In a nutshell
This study aimed to investigate the outcomes of accelerated partial breast irradiation (ABPI) with TomoTherapy (TT) after breast conservative surgery (BCS) in patients with invasive breast cancer.
This study concluded that this treatment is safe and effective with good long-term outcomes in these patients.
Breast conservative surgery (BCS) involves removing only the part of the breast where the cancer is located, rather than the entire breast. After BCS, radiotherapy is commonly given to prevent relapse in case any breast cancer cells remain after surgey. Accelerated partial breast irradiation (APBI) is a type of radiation therapy given only to the part of the breast where the cancer is. It involves a higher dose of radiation over a shorter time than in standard whole-breast radiation therapy.
TomoTherapy (TT) is a technique using computed tomography (CT) to direct radiation beams at the tumor site from different directions, without affecting healthy tissues. The long-term outcomes of APBI-TT after BCS after BCS in patients with invasive breast cancer were unknown.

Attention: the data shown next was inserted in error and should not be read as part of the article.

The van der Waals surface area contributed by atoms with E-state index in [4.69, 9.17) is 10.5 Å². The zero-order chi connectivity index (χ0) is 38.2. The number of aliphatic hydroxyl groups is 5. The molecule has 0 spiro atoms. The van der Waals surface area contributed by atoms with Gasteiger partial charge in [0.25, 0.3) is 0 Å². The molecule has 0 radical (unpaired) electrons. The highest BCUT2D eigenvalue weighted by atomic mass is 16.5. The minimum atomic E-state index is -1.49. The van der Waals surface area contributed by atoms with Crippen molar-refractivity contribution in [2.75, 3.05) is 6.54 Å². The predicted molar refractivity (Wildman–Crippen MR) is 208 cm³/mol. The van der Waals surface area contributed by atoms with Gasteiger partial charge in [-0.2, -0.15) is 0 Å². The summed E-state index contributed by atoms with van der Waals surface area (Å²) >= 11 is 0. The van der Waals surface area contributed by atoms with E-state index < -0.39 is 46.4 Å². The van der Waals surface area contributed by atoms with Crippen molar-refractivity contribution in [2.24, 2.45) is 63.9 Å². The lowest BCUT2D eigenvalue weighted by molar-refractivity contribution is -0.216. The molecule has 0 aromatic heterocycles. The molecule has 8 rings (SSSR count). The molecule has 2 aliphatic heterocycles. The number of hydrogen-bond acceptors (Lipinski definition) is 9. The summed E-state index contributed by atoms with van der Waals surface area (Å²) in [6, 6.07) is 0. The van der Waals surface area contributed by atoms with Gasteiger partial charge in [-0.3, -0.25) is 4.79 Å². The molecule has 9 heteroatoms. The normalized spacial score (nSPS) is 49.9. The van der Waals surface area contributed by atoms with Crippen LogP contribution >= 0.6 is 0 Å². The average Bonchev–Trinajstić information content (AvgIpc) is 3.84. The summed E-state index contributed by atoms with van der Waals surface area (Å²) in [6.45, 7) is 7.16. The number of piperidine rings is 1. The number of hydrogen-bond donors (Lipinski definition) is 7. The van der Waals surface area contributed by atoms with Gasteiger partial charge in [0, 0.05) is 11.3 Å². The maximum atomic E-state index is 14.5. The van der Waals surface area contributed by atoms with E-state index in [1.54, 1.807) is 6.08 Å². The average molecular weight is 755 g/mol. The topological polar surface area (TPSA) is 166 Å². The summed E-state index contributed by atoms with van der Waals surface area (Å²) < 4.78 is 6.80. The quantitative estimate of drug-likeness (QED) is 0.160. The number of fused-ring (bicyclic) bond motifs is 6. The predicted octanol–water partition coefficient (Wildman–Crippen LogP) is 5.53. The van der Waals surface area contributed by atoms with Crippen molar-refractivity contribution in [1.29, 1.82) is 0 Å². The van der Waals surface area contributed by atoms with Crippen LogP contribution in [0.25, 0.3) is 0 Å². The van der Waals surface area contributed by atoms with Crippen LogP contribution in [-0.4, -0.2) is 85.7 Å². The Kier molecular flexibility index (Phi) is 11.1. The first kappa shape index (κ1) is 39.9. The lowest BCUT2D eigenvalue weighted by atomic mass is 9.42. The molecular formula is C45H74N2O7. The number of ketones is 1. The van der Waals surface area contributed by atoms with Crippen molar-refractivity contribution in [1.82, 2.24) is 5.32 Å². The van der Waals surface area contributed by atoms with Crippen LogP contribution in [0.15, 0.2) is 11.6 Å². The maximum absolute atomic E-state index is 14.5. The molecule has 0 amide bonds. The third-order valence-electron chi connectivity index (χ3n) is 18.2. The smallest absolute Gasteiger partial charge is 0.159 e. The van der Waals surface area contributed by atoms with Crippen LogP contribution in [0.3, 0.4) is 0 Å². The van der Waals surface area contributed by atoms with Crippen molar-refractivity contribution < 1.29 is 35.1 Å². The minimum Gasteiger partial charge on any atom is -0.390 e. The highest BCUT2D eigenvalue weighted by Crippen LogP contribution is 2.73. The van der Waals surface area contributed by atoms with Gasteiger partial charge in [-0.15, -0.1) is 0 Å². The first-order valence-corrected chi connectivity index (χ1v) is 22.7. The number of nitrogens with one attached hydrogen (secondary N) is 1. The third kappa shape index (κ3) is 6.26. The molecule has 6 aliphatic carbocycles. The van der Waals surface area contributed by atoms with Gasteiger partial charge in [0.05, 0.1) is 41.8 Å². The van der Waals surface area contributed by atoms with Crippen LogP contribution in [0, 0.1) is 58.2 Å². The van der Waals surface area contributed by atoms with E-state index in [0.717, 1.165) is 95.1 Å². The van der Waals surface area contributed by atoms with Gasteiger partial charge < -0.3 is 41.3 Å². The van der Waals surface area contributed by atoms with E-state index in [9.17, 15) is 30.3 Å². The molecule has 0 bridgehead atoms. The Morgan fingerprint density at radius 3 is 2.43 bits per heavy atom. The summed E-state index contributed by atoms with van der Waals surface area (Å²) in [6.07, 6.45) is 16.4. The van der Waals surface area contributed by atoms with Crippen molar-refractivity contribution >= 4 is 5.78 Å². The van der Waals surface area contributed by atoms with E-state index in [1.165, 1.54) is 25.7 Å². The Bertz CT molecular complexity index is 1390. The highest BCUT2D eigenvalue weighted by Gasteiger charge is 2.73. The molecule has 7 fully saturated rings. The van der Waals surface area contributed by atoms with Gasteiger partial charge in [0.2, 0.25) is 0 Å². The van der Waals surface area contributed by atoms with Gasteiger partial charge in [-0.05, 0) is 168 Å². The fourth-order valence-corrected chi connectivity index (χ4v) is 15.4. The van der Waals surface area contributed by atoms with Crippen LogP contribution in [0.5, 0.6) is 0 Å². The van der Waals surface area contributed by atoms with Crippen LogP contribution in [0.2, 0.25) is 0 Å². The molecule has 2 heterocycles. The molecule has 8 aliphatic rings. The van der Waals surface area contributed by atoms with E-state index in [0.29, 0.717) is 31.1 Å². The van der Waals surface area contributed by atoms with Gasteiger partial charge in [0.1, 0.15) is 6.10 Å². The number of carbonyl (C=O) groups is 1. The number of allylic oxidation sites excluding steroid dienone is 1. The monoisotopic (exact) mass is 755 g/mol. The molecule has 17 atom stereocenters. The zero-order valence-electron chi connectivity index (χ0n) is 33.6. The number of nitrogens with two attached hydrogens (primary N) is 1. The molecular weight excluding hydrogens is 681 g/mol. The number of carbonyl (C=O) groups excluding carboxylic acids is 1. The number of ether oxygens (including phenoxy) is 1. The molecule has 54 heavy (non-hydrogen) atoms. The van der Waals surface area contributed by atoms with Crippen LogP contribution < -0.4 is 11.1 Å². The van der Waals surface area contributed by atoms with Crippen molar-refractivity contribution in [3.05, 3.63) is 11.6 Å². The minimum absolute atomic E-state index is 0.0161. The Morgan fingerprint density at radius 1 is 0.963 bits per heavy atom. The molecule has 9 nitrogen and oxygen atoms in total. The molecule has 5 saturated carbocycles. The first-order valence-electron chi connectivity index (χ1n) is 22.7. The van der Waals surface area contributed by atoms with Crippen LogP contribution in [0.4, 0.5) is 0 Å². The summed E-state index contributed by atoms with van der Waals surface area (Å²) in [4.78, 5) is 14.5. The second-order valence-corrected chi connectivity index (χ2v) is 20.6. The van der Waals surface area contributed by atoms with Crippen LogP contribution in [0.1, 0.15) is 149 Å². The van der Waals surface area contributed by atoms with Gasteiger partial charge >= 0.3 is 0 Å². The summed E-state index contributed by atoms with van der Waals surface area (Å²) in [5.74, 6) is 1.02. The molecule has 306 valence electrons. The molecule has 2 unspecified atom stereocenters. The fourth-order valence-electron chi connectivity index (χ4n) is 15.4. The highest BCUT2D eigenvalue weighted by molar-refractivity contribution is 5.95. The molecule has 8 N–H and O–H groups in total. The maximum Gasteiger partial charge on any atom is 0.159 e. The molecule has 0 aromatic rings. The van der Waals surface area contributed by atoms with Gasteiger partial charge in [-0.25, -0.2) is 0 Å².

Methods & findings
This study involved 242 patients with invasive BC. Patients were treated with BCS, followed by APBI-TT. Patients were followed up for an average of 76 months.
0.6% of patients had an invasive breast tumor recurrence in the same breast and 0.6% had a recurrence in the same side axilla. The recurrences in the breast happened after 8-15 months after BCS.
At 5 years, 98.4% of patients were alive wihtout cancer progression. At 10 years, 92% of patients were alive without cancer progression. 96.8% of patients were alive after 5 years and 95.5% were alive after 10 years.
8.3% of patients had mild short-term skin reactions related to radiation. 5.5% of patients had long-term mild skin reaction related to radiation. These included skin thinning (atrophy) and darkening and dilated blood vessels.
The bottom line
This study concluded that BCS followed by APBI-TT is safe and effective in the long-term in patients with invasive breast cancer.
The fine print
This study did not include a control group for comparison. Further studies are needed,
Published By :
International journal of radiation oncology, biology, physics
Oct 27, 2020
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